Remember the Sabbath day, keep it holy.

Ex 20:8

+ + +

Have you ever thought of the power of “keeping.”  What it says and what it does for us?

In the Old Testament, God is imploring His people to keep to things – to feasts, to the laws, to oaths, and from evil.

To keep is to cherish and cling to – to hold tight as one might hold a precious gem, to protect and value.

Do we do this?  As a matter of practice?

What in our life do we hold to, do we keep?  Image?  Self?  Ego?  Material goods?  Title?  Ideology?  Opposition?  Anger?  Our work?  Golf?  A hobby? Silence?  Alcohol?  Pornography?  The practices of our faith?  Our religious beliefs?  God?

Do we let others diminish what is good that we might keep it and cherish it?

Think of the Little Sisters of the Poor and their willingness to keep to their religious principles in the face of the power of the federal government to force their views on abortion and contraception on them.  These Sisters, as God admonished, keep to their faith.

Think, too, of the Mom and Pop bakeries who refuse on the basis of their religious beliefs to respectfully deny service to those who would have them violate their constitutionally protected religious beliefs.

As I have said: it is not those at the top of any institution who lead but those at the base.  It is you who are to keep, to cherish what God has given us. Leadership comes from those who believe – they are often Mr. Everyday and Ms. Everyday.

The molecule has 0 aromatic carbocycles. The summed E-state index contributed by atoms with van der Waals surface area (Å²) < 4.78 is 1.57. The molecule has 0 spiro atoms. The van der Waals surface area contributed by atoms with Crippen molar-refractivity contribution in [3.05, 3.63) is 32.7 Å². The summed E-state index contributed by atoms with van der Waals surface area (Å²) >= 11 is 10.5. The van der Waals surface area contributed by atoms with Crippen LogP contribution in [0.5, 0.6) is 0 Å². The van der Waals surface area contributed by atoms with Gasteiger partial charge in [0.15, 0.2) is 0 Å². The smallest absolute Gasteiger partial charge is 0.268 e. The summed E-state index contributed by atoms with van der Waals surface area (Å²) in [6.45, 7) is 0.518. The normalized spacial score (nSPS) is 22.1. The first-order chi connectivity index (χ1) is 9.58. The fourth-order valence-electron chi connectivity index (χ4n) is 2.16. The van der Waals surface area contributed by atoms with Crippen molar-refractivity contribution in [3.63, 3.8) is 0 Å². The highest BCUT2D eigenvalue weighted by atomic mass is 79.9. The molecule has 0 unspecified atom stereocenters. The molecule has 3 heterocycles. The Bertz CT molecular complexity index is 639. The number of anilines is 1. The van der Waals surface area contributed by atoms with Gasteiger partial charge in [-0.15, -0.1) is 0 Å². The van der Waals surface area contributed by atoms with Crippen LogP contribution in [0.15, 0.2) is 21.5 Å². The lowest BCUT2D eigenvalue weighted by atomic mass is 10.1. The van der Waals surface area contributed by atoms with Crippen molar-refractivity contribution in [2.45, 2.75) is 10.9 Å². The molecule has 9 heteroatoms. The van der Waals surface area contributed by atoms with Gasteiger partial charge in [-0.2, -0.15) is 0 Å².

When we keep to God’s ordinances, good things happen.  We gain in confidence. We come to peace no matter how others might object.  Likewise, we establish in others a strength that they may not realize they possess, until they see that we keep to beliefs that they too share.

Imagine if Notre Dame gave the Laetare Metal to the Little Sisters of the Poor, or Justice Antonin Scalia.  Each believed and kept their beliefs.  What a powerful statement that would be in the face of godless attack on belief and those who hold to what they believe.

We should accept nothing less from our esteemed people and institutions nor from ourselves.

Think about it.

Shalom.

 

Advertisements